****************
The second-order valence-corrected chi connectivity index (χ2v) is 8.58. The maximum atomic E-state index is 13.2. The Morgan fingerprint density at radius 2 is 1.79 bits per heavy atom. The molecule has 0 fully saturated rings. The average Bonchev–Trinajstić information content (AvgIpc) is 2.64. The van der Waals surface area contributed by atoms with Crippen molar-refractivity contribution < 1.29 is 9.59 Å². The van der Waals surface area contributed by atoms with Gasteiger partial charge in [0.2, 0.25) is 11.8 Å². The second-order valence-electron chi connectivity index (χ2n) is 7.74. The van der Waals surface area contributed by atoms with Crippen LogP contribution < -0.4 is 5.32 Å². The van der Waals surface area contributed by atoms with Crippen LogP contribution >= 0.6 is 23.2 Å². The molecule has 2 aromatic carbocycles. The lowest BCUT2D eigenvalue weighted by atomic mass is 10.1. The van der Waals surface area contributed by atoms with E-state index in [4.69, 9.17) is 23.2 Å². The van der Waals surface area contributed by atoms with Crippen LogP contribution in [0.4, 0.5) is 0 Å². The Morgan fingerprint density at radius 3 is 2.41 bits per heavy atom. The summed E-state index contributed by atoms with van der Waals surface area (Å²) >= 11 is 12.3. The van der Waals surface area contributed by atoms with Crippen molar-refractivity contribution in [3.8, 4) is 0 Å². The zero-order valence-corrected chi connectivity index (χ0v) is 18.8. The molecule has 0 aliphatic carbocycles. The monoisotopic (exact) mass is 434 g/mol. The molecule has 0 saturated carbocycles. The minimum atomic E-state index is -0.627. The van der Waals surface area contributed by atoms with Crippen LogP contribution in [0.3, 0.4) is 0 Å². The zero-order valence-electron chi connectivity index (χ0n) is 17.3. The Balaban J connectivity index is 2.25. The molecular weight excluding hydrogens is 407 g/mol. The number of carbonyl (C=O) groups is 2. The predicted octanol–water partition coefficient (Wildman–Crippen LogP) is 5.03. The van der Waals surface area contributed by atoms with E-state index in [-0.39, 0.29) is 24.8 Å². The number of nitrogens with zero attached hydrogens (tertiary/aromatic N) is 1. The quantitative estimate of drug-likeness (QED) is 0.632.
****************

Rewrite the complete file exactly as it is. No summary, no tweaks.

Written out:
The second-order valence-corrected chi connectivity index (χ2v) is 8.58. The maximum atomic E-state index is 13.2. The Morgan fingerprint density at radius 2 is 1.79 bits per heavy atom. The molecule has 0 fully saturated rings. The average Bonchev–Trinajstić information content (AvgIpc) is 2.64. The van der Waals surface area contributed by atoms with Crippen molar-refractivity contribution < 1.29 is 9.59 Å². The van der Waals surface area contributed by atoms with Gasteiger partial charge in [0.2, 0.25) is 11.8 Å². The second-order valence-electron chi connectivity index (χ2n) is 7.74. The van der Waals surface area contributed by atoms with Crippen LogP contribution < -0.4 is 5.32 Å². The van der Waals surface area contributed by atoms with Crippen LogP contribution >= 0.6 is 23.2 Å². The molecule has 2 aromatic carbocycles. The lowest BCUT2D eigenvalue weighted by atomic mass is 10.1. The van der Waals surface area contributed by atoms with E-state index in [4.69, 9.17) is 23.2 Å². The van der Waals surface area contributed by atoms with Crippen LogP contribution in [0.4, 0.5) is 0 Å². The Morgan fingerprint density at radius 3 is 2.41 bits per heavy atom. The summed E-state index contributed by atoms with van der Waals surface area (Å²) >= 11 is 12.3. The van der Waals surface area contributed by atoms with Crippen molar-refractivity contribution in [3.8, 4) is 0 Å². The zero-order valence-corrected chi connectivity index (χ0v) is 18.8. The molecule has 0 aliphatic carbocycles. The monoisotopic (exact) mass is 434 g/mol. The molecule has 0 saturated carbocycles. The minimum atomic E-state index is -0.627. The van der Waals surface area contributed by atoms with Crippen LogP contribution in [0.3, 0.4) is 0 Å². The zero-order valence-electron chi connectivity index (χ0n) is 17.3. The Balaban J connectivity index is 2.25. The molecular weight excluding hydrogens is 407 g/mol. The number of carbonyl (C=O) groups is 2. The predicted octanol–water partition coefficient (Wildman–Crippen LogP) is 5.03. The van der Waals surface area contributed by atoms with E-state index in [-0.39, 0.29) is 24.8 Å². The number of nitrogens with zero attached hydrogens (tertiary/aromatic N) is 1. The quantitative estimate of drug-likeness (QED) is 0.632.